Speed Of Play – Your Obligations
Half Moon Bay Golf Club can be a very busy course, so it is important that every player does their part to ensure they keep up with the group in front, and that you don’t hold up play for all the players who follow you.
While some of the following pointers might seem trivial, it’s worth noting that a small effort from everyone can have a big impact on the pace of play for everyone on the course:
If each player in an average 4-Ball was to save just 5 seconds off every shot…
Just by following the common-sense tips below
Over an 18-hole round that would save…
4 players x 90 shots x 5 seconds = 1800 seconds…
Which would shave 30 minutes of the round!
Don’t Be The Group That Everyone Hates Being Caught Behind…
Always Keep Up With The Group In Front
The group behind you is irrelevant… and even if they have dropped off a bit, chances are they will catch up, so it’s not an excuse to slow down. Your job is to stay up with the group in front regardless of what’s going on behind you.
If In Doubt, Hit A Provisional Ball
If you have any concerns that a ball might be hard to find… ie. if your playing partners say “that should be OK…” … don’t risk it, just hit a provisional ball. This is especially important in Stroke rounds!
Don’t Wait To Call Up The Group Behind
As soon as you suspect it’s going to be hard to find your ball, call up the group behind provided it is safe to do so. If you search for it first and don’t find it, you’re just making the delay even worse.
Move Away From The Green Quickly
Leave carts and buggies on the exit side of the green so you’re not walking back towards the group behind after you hole out. When you have holed out, move quickly away from the green and do not stop to mark your cards. You can do that at the next tee. If you’re falling behind, the first two players to hole-out can move to the next tee straightaway and hit off to make up some time.
Someone Should Always Hit Off Immediately
If the fairway is clear, someone should hit off as soon as you arrive at the next tee. If everyone marks their cards first, you are going to waste a minute or more on every hole… which can add 20-40 minutes to your round!
Play Ready Golf AND Be Ready To Play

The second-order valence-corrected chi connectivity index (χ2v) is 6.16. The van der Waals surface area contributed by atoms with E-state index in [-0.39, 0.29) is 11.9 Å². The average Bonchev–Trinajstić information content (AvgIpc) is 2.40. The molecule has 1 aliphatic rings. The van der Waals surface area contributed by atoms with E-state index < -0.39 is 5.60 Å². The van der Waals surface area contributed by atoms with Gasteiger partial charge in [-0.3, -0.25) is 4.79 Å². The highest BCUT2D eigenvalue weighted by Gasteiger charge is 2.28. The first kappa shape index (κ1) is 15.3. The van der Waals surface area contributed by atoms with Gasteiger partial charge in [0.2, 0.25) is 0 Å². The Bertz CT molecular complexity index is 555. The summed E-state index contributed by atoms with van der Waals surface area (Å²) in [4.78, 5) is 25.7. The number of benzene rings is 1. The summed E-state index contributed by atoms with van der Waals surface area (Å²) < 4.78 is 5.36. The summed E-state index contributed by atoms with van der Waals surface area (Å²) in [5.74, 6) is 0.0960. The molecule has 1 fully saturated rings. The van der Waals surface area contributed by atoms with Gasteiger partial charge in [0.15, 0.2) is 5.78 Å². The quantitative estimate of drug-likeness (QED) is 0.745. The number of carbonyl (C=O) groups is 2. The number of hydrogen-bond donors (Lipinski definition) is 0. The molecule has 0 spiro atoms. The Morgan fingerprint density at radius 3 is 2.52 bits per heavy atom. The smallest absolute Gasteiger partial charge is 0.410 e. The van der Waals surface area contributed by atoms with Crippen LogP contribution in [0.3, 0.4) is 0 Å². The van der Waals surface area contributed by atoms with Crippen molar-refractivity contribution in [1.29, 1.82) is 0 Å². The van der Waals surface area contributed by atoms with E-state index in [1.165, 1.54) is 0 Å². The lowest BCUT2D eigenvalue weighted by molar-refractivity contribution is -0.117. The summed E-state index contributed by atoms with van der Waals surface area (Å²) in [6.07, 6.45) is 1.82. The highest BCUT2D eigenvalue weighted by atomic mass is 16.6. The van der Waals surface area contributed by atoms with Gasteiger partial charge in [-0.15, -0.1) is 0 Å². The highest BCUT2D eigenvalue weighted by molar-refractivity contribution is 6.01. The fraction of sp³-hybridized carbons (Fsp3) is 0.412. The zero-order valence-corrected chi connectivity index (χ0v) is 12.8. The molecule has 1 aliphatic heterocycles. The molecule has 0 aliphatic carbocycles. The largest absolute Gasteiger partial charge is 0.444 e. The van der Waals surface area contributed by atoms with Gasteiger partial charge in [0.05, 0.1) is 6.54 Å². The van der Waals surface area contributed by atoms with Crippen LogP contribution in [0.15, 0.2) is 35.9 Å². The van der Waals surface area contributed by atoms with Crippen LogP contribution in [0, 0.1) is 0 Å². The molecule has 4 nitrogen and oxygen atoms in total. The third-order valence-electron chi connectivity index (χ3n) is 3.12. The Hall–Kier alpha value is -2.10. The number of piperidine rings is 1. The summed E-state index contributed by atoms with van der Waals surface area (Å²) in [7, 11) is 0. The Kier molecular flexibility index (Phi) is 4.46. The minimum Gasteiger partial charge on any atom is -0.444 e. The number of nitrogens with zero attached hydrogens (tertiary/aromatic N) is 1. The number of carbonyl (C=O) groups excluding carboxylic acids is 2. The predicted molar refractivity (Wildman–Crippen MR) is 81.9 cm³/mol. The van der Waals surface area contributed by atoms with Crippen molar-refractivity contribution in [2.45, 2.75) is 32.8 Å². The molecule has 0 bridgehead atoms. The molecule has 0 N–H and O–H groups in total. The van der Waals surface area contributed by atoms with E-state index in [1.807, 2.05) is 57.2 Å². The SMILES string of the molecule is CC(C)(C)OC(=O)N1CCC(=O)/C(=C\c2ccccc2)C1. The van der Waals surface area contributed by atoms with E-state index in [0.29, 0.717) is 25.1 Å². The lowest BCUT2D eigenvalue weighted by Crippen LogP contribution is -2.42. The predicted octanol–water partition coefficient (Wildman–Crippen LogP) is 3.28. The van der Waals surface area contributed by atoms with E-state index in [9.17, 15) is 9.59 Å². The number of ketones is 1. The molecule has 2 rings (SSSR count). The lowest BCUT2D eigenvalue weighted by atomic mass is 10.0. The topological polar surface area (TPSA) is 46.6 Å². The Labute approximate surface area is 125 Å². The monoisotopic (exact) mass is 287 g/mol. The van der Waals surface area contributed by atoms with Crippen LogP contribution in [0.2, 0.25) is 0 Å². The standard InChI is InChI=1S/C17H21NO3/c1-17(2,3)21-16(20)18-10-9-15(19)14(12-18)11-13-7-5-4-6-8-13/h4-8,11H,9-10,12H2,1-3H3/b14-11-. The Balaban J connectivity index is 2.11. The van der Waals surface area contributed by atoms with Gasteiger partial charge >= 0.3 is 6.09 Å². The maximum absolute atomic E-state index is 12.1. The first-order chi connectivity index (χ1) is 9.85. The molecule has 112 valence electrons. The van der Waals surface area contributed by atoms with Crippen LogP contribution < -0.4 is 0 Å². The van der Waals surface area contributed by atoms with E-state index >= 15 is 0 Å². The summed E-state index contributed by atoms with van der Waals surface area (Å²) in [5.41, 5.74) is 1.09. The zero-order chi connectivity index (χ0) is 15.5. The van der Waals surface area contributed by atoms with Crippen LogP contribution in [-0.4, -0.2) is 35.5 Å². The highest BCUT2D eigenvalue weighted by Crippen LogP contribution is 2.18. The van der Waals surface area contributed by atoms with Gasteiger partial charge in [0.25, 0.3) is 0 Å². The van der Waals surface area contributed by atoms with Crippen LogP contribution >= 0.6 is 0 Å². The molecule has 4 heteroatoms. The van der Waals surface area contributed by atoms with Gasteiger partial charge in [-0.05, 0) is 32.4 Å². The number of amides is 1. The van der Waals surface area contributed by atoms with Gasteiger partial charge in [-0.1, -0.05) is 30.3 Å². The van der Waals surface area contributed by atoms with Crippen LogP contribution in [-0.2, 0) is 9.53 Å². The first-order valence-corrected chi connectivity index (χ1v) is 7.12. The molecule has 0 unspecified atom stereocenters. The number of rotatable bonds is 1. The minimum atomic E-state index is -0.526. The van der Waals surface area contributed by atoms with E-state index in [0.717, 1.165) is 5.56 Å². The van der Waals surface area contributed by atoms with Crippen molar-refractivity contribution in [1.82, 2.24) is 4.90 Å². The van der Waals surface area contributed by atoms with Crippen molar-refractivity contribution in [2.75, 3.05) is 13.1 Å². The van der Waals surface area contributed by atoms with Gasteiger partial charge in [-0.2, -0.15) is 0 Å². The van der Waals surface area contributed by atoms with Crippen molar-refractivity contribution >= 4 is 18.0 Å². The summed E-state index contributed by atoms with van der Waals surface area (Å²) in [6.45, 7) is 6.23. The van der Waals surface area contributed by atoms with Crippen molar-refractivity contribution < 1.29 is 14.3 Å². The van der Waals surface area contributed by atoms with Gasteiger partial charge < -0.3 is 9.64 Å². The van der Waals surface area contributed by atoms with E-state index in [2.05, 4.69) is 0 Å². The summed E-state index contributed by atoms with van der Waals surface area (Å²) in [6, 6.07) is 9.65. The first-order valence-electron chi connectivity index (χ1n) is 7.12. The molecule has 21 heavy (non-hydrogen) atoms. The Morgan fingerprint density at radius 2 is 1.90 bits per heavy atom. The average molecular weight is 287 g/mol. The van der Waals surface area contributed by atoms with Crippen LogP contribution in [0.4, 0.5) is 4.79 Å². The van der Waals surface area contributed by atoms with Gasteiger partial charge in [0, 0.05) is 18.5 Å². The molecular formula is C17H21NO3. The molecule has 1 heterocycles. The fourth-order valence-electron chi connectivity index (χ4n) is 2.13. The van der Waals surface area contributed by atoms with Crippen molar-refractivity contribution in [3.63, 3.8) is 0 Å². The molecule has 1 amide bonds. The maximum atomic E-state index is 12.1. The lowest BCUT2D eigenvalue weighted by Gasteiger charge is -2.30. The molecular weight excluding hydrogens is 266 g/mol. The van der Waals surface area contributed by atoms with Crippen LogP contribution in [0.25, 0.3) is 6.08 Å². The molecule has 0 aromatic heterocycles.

This is now standard practice at most golf courses and can have a major impact on the speed of play.
Play Ready Golf
Ready Golf is all about taking a shot when you can do so without impacting on your playing partners or putting anyone at risk.
- Hitting a tee shot if the person with the honour is delayed in being ready to play
- Hitting a shot when safe to do so if a player farther away faces a challenging shot and is taking time to assess their options
- Shorter hitters playing first from the tee or fairway if longer hitters have to wait
- Hitting a shot before helping someone to look for a lost ball
- Putting out even if it means standing close to someone else’s line
- Hitting a shot if a person who has just played from a greenside bunker is still farthest from the hole but is delayed due to raking the bunker
- When a player’s ball has gone over the back of a green, any player closer to the hole but chipping from the front of the green should play while the other player is walking to their ball and assessing their shot
- Marking scores upon immediate arrival at the next tee, except that the first player to tee off marks their card immediately after teeing off
Be Ready To Play!
Being ready to play is about being prepared to play your shot as soon as it’s your turn. While taking care not to distract other players or compromise safety, you should do the following while waiting for others to play:
- Walk efficiently to your ball, putting their glove on in the process
- Assess the shot, including any calculation of distance, wind etc
- Make a decision on club selection
- This includes reading the green and lining up the putt…
- So that you’re ready to take your shot as soon as it’s your turn.
The new R&A rules suggest you take no more than 40 seconds over any single shot, but if you practice Ready To Play golf, you shouldn’t need anywhere near that long.
If you have a long or elaborate pre-shot routine, it is especially important that you get to your ball and complete it quickly and efficiently to stay within that time limit.
Considerable time will be saved during the course of a round if players do these things efficiently and non-intrusively while others are playing. A lot of frustration comes when a player stands by their ball watching others in the group playing, and only when it is their turn do they begin to prepare for the shot.
This is particularly common with cart users, who’ll sit in the cart and wait for the other player, rather than walk a short distance to their own ball and start their own pre-shot routine.
Just 5 seconds per shot can save you…
And all those players following you…
Up to 30 minutes per round!